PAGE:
Photo by Jeff Fusco
We’re nearing the end of Year 3, and the defense is still not right.
The Eagles have dedicated 15 of their 21 draft picks to defensive players under Chip Kelly. They reconstructed the roster this offseason in part to funnel more resources towards that side of the ball; rebuilt the secondary and invested $25 million in guaranteed money in Byron Maxwell and another $2 million in Walter Thurmond to bolster the back end this offseason.
Yet the desired growth has not been achieved. After a strong start in which the Eagles were near the top in many of the key categories, they have since experienced a sharp drop in production. Through 14 games, they are now 30th in opponent rushing yards/attempt (4.5), 27th in points per game (25.9) and last in red zone efficiency (69 percent TD rate).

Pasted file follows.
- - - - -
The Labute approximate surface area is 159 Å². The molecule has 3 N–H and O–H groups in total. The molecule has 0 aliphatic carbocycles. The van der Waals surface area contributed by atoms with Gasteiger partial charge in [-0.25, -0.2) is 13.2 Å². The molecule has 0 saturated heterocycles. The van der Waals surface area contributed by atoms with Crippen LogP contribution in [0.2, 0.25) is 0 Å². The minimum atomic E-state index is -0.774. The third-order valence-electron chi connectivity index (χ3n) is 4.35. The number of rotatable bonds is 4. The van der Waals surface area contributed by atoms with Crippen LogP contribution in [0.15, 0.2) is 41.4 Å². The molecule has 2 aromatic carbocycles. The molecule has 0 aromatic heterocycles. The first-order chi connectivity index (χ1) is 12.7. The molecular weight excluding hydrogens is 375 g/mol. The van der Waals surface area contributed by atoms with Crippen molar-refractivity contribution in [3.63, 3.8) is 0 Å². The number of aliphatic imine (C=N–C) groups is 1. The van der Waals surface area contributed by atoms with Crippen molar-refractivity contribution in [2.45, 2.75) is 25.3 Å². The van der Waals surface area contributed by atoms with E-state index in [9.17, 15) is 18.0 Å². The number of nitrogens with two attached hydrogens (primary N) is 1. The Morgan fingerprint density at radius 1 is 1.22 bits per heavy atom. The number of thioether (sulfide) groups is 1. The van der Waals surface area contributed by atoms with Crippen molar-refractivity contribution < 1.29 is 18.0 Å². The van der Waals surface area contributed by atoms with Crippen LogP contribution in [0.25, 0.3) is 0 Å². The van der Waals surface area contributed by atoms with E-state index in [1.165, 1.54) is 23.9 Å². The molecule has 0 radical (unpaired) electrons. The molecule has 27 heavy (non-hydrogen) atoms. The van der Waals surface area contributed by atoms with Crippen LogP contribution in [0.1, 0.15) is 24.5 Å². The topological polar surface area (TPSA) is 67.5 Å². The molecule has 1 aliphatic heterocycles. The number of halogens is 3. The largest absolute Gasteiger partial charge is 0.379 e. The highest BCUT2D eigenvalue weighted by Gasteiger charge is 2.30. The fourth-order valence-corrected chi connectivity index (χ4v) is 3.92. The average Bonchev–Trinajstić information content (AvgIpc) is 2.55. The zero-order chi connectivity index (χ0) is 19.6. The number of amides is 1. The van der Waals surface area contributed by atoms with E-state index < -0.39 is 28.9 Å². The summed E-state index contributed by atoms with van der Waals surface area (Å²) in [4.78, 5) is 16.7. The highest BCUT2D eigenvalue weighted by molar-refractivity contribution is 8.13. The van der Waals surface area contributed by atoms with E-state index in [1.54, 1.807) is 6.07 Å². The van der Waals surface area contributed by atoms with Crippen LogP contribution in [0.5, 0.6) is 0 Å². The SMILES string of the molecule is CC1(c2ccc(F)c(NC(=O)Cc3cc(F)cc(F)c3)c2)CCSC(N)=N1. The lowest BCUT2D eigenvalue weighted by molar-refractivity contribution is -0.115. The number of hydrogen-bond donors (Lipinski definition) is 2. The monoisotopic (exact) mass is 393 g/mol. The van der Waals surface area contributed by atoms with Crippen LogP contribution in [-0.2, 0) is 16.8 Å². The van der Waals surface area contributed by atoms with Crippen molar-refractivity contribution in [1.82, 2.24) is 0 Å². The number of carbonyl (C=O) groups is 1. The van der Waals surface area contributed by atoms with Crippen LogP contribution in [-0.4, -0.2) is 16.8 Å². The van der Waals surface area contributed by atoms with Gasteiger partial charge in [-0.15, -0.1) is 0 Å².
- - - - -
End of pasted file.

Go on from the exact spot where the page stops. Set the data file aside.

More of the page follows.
There are bright spots, for sure, from the development of guys like Fletcher Cox and Bennie Logan to their overall success rate creating turnovers (they’re tied for sixth with 25 on the season). And, given the offense they play opposite of, the numbers can get skewed so proper context is needed when evaluating their performance. (Football Outsiders, which dives deeper into the numbers, has the Eagles defense ranked 13th in the NFL, their offense 27th).
But safe to say this unit has not risen to the level of the elite, and as the weeks and seasons begin to pile up without the defense reaching its desired goal, the more scrutiny Davis faces.
As a football lifer who served as a ball boy for Dick Vermeil’s Eagles (his dad was an assistant) and has coached in this league since 1992, Davis knows the drill. He’s worked for nine different clubs; has been on good teams and bad ones; has risen to the ranks of coordinator three times, and has been fired twice.
During our one-on-one with him this week, we asked Davis about his current mind frame, job stability, the state of the defense, and the never-ending climb up the NFL’s “slippery slope”: Read more »